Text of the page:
El Bulli: Cooking in Progress
Where playing with your food makes you famous
Just so it’s clear who the stars are in Gereon Wetzel’s documentary “El Bulli: Cooking in Progress,’’ the film ends with close-ups of food. Tangerines in oil and little nuggets of ice. Pine nut cream with gin. Bone marrow tartar with oysters. Water, oil, and salt (with an infusion of happenstance). Pumpkin meringue on a tiny roll. This is food as deeply photogenic as Elizabeth Taylor or Halle Berry. It can be prepared with xanthan gum, algin, colorants, and emulsifiers. It can be vacuum-sealed or concocted in a cotton candy machine. And as of the end of July we can no longer have any of it - not the El Bulli way. Not that that was ever easy to experience in the first place.
The restaurant is a house of haute architecture nestled among the rocks and stones of the Spanish coastal town of Roses. It typically feeds about 8,000 people during the six months it’s operating. But in some years, as many as 2 million people have tried to get in. The restaurant began in the early 1960s. Its current chef, the Catalan Ferran Adrià, arrived in the 1980s, won the restaurant two of its three
In July, the restaurant closed. In 2014, Adrià will reopen it as the gastronomical think tank that Wetzel’s movie already believes it to be. The movie, which opens tomorrow at the Museum of Fine Arts, shows that Adrià conceives his menus the way some fashion designers build collections: from a single idea. We catch him in what he calls his year of water.
Wetzel and his crew watch with absurd patience as Adrià’s staff perform experiments in a Barcelona laboratory, then take those experiments south to the restaurant. They chart, diagram, post, and photograph their work. Adrià arrives in chef’s whites to deliver verdicts. We can see science at work. But it’s vague, since we can’t know every additive and gadget. We also can’t know how any of the trials taste. It’s a lot of process for us, yet not too much for us to process.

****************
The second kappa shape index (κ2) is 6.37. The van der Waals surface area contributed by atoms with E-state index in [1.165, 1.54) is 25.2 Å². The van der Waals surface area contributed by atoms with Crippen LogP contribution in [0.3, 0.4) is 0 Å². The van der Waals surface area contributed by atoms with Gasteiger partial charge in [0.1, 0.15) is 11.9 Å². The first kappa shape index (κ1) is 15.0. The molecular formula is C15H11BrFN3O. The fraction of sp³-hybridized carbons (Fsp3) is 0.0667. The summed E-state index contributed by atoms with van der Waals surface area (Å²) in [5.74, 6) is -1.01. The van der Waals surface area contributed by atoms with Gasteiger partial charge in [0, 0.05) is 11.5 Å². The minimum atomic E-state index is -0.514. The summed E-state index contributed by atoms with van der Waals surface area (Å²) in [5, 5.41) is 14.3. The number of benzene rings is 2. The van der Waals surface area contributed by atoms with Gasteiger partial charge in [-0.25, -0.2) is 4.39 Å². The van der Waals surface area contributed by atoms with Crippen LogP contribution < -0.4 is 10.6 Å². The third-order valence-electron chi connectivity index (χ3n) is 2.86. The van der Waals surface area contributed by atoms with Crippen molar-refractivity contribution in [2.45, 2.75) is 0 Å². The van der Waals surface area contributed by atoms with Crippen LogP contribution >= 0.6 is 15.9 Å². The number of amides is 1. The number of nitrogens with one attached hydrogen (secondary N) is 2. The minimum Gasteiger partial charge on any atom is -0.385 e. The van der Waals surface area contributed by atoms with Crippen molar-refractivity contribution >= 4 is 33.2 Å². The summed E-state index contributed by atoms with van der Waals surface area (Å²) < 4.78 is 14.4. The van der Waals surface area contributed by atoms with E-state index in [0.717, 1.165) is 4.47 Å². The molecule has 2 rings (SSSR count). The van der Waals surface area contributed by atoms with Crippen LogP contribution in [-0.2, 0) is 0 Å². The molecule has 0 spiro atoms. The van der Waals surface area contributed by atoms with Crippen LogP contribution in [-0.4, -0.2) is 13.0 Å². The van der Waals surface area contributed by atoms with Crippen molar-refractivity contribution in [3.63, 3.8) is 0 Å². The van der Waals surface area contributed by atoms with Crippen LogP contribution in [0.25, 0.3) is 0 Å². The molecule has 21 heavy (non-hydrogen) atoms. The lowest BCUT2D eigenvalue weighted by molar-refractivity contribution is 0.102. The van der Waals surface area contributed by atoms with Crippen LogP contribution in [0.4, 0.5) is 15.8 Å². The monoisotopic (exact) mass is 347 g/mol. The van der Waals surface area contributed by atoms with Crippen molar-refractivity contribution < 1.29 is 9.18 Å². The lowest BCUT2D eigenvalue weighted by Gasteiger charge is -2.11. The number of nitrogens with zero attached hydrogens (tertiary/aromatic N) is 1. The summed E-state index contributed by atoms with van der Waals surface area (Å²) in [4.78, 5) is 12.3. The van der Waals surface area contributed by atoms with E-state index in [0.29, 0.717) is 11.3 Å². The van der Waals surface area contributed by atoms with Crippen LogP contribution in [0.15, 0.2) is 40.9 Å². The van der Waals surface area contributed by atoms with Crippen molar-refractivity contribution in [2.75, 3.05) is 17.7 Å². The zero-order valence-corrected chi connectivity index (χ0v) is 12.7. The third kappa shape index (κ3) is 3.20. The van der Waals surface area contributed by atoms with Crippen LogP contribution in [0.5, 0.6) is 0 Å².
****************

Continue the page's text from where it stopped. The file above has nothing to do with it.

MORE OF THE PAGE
Someone’s hard drive dies and takes with it a bunch of pictures, and Adrià boils over. Oriol Castro, the head chef at the restaurant, says the tests and results are on paper. But Adrià wants pictures. Without those, what’s the point? Later, he tells the restaurant staff that creativity and production aren’t the same. He’s as much a director, apparently, as he is a chef. And you come to appreciate his humorless perfectionism even after you’ve caught him looking at Wetzel’s cameras and maybe turning up the heat on his ego. He wants his staff to share his integrity. He could rest on El Bulli fame but part of what makes him great is that he can’t. There he is on the season’s opening night leaning on a countertop, steeling his nerves while, upstairs and outside, diners mill around the rocks. A shot like that says that Wetzel and his crew know just what to do with all their access.
Wetzel’s challenge is to film the experiments so that the process itself is legible. We’re made to marvel at slow-cooked, freeze-dried, unappetizingly bagged food, the way some mushrooms, when delicately sliced, evoke fruit and some crustaceans resemble side-sleeping snooze-bar slappers.
Wetzel’s studied approach is only right for a man as openly preoccupied with form as Adrià. He captures the mincing, bagging, testing, tasting, and alchemy of food that may or may not make it to the table. With no commentary, Zen-like patience, and a chiming score that implies something being hatched, Wetzel chronicles the restaurant’s transition from glamorous dining destination to a food laboratory where the chefs are also scientists, monks, and artists. The movie mines poetry from procedure.
The visual representation of what we eat and the processes by which it’s been made has drifted so far from the El Bulli laboratory. The Food Network, for instance, is all action and personality. It’s distinctly Hollywood. The movie reconsiders cooking according to the concerns of certain European art-house existentialism: What is this sweet potato? Adrià knows. It can be anything.